KROKUS, Headhunter (1983, Arista)
Totally bare bones (no pun intended): a skull and bones made of steel. That’s it. Black background with a Krokus logo and album title flying at top. Big, dumb and boring, but kind of attractive in its straightforward generic metal-ness. Probably took them 4 seconds to conceptualize it and 5 second to shoot the picture.
Not really a Krokus fan, they were always too AC/DC-ish for me (not a fan of AC/DC). Mark Storace is especially reminiscent of Bon Scott, although huskier and not as annoying. But Headhunter is the most individualistic thing they did in the ’80s, and remains the only Krokus album I would ever own if I decided I needed to own a Krokus album. I’ve heard this one a lot, as I had a bunch of friends back in the day way into it, and in 1983 it sounded like pretty bad-ass stuff to some people. But a Bachman-Turner Overdrive cover song? Pleeease. Songs I have to recommended, even to Krokus-sceptics, include “Headhunter” (a metal anthem, no doubt), the emotive, textured “Screaming in the Night,” and the album-ending two-fold jab of relatively experimental instrumental “White Din” and majestic “Russian Winter.”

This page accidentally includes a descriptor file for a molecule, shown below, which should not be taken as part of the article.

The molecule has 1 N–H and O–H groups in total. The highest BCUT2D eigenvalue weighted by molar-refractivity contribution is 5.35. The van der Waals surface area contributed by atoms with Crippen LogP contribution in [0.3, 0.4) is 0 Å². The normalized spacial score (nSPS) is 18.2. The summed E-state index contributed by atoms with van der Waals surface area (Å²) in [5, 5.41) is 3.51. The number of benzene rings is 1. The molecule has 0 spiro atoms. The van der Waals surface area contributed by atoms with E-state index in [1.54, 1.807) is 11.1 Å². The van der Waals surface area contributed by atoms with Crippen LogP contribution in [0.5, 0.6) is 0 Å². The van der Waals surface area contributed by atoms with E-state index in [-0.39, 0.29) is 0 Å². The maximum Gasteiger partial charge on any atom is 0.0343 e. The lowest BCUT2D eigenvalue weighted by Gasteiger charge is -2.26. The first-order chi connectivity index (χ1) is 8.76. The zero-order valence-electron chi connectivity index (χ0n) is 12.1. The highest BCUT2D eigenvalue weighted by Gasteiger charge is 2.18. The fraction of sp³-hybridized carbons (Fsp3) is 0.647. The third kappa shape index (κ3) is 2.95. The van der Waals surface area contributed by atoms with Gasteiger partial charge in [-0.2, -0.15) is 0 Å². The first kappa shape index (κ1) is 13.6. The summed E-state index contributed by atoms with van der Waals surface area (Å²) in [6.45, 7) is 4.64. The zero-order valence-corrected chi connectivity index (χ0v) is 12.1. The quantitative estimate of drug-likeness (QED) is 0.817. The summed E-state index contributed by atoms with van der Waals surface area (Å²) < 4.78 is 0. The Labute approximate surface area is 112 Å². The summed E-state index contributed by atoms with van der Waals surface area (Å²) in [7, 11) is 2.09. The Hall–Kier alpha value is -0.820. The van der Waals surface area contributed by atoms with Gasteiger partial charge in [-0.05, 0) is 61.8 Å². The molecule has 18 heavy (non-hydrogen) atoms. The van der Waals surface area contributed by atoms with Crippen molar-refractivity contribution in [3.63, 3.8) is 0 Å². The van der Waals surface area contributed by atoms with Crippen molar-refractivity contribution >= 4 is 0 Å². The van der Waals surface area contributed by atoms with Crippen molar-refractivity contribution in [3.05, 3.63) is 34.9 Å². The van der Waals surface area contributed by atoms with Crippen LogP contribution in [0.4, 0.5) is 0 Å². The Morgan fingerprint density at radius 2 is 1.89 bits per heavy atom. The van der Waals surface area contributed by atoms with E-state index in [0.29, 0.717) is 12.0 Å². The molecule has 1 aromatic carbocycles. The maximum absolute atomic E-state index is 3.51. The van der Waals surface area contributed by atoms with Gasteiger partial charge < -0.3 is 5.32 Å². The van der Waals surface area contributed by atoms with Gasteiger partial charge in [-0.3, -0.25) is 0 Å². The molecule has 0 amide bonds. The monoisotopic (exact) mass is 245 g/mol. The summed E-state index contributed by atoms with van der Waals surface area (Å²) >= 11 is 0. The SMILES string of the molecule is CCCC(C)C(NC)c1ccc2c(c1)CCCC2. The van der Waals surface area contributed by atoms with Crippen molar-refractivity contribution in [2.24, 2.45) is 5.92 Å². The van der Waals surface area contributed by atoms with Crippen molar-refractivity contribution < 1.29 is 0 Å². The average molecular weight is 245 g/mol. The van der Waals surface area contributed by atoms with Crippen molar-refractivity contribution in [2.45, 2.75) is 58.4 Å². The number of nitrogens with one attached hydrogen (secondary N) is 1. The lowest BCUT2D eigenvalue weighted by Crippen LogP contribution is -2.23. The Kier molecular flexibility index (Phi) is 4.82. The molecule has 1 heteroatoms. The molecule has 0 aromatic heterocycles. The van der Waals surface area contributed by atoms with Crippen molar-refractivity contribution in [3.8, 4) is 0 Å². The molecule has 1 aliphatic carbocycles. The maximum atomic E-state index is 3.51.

— Friar Wagner